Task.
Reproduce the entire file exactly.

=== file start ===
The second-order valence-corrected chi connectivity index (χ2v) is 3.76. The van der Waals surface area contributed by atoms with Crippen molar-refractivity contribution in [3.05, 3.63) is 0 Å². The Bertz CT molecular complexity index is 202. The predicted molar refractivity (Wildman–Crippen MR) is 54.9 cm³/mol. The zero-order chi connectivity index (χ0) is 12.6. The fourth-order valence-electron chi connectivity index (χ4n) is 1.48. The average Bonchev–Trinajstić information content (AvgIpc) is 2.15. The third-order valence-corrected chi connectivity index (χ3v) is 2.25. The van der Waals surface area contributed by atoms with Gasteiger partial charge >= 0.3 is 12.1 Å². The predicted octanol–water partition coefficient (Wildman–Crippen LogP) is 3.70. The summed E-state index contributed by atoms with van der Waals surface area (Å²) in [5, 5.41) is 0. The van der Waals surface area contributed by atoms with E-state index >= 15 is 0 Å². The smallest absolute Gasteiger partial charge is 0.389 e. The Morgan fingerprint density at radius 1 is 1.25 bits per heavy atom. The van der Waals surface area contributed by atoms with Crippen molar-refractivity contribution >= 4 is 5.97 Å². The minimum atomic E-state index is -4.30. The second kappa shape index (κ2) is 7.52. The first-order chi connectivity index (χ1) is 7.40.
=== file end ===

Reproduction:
The second-order valence-corrected chi connectivity index (χ2v) is 3.76. The van der Waals surface area contributed by atoms with Crippen molar-refractivity contribution in [3.05, 3.63) is 0 Å². The Bertz CT molecular complexity index is 202. The predicted molar refractivity (Wildman–Crippen MR) is 54.9 cm³/mol. The zero-order chi connectivity index (χ0) is 12.6. The fourth-order valence-electron chi connectivity index (χ4n) is 1.48. The average Bonchev–Trinajstić information content (AvgIpc) is 2.15. The third-order valence-corrected chi connectivity index (χ3v) is 2.25. The van der Waals surface area contributed by atoms with Gasteiger partial charge >= 0.3 is 12.1 Å². The predicted octanol–water partition coefficient (Wildman–Crippen LogP) is 3.70. The summed E-state index contributed by atoms with van der Waals surface area (Å²) in [5, 5.41) is 0. The van der Waals surface area contributed by atoms with E-state index >= 15 is 0 Å². The smallest absolute Gasteiger partial charge is 0.389 e. The Morgan fingerprint density at radius 1 is 1.25 bits per heavy atom. The van der Waals surface area contributed by atoms with Crippen molar-refractivity contribution >= 4 is 5.97 Å². The minimum atomic E-state index is -4.30. The second kappa shape index (κ2) is 7.52. The first-order chi connectivity index (χ1) is 7.40.